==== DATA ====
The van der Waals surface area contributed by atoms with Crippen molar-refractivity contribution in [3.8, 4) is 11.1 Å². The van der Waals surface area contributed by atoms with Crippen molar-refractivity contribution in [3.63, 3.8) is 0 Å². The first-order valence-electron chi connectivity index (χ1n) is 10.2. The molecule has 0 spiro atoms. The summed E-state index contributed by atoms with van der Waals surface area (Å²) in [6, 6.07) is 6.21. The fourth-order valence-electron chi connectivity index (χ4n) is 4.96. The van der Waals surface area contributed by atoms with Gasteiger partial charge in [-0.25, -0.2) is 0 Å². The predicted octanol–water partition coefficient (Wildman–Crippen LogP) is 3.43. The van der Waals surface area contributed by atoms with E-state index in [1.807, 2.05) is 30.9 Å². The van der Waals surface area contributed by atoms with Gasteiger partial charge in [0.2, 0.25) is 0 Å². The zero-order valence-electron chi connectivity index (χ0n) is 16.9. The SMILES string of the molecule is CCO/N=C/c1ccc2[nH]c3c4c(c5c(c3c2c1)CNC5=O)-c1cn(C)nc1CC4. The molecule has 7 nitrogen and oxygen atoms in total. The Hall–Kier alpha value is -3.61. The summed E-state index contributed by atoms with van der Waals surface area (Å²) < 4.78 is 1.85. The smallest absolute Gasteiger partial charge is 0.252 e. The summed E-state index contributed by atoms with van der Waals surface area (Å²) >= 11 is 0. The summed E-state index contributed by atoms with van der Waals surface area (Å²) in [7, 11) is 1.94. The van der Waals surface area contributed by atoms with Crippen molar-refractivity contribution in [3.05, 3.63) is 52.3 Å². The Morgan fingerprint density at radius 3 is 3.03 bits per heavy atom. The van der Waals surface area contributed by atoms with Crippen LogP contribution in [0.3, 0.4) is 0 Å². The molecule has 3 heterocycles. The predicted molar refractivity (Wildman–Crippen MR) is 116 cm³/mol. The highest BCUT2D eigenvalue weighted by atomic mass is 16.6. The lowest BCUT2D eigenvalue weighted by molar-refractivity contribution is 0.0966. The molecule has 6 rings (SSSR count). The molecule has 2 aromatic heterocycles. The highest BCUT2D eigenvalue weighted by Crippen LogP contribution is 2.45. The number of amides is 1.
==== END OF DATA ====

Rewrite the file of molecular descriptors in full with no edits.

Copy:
The van der Waals surface area contributed by atoms with Crippen molar-refractivity contribution in [3.8, 4) is 11.1 Å². The van der Waals surface area contributed by atoms with Crippen molar-refractivity contribution in [3.63, 3.8) is 0 Å². The first-order valence-electron chi connectivity index (χ1n) is 10.2. The molecule has 0 spiro atoms. The summed E-state index contributed by atoms with van der Waals surface area (Å²) in [6, 6.07) is 6.21. The fourth-order valence-electron chi connectivity index (χ4n) is 4.96. The van der Waals surface area contributed by atoms with Gasteiger partial charge in [-0.25, -0.2) is 0 Å². The predicted octanol–water partition coefficient (Wildman–Crippen LogP) is 3.43. The van der Waals surface area contributed by atoms with E-state index in [1.807, 2.05) is 30.9 Å². The van der Waals surface area contributed by atoms with Gasteiger partial charge in [0.2, 0.25) is 0 Å². The zero-order valence-electron chi connectivity index (χ0n) is 16.9. The SMILES string of the molecule is CCO/N=C/c1ccc2[nH]c3c4c(c5c(c3c2c1)CNC5=O)-c1cn(C)nc1CC4. The molecule has 7 nitrogen and oxygen atoms in total. The Hall–Kier alpha value is -3.61. The summed E-state index contributed by atoms with van der Waals surface area (Å²) < 4.78 is 1.85. The smallest absolute Gasteiger partial charge is 0.252 e. The summed E-state index contributed by atoms with van der Waals surface area (Å²) >= 11 is 0. The summed E-state index contributed by atoms with van der Waals surface area (Å²) in [7, 11) is 1.94. The van der Waals surface area contributed by atoms with Crippen molar-refractivity contribution in [3.05, 3.63) is 52.3 Å². The Morgan fingerprint density at radius 3 is 3.03 bits per heavy atom. The van der Waals surface area contributed by atoms with Crippen LogP contribution in [0.3, 0.4) is 0 Å². The molecule has 3 heterocycles. The predicted molar refractivity (Wildman–Crippen MR) is 116 cm³/mol. The highest BCUT2D eigenvalue weighted by atomic mass is 16.6. The lowest BCUT2D eigenvalue weighted by molar-refractivity contribution is 0.0966. The molecule has 6 rings (SSSR count). The molecule has 2 aromatic heterocycles. The highest BCUT2D eigenvalue weighted by Crippen LogP contribution is 2.45. The number of amides is 1.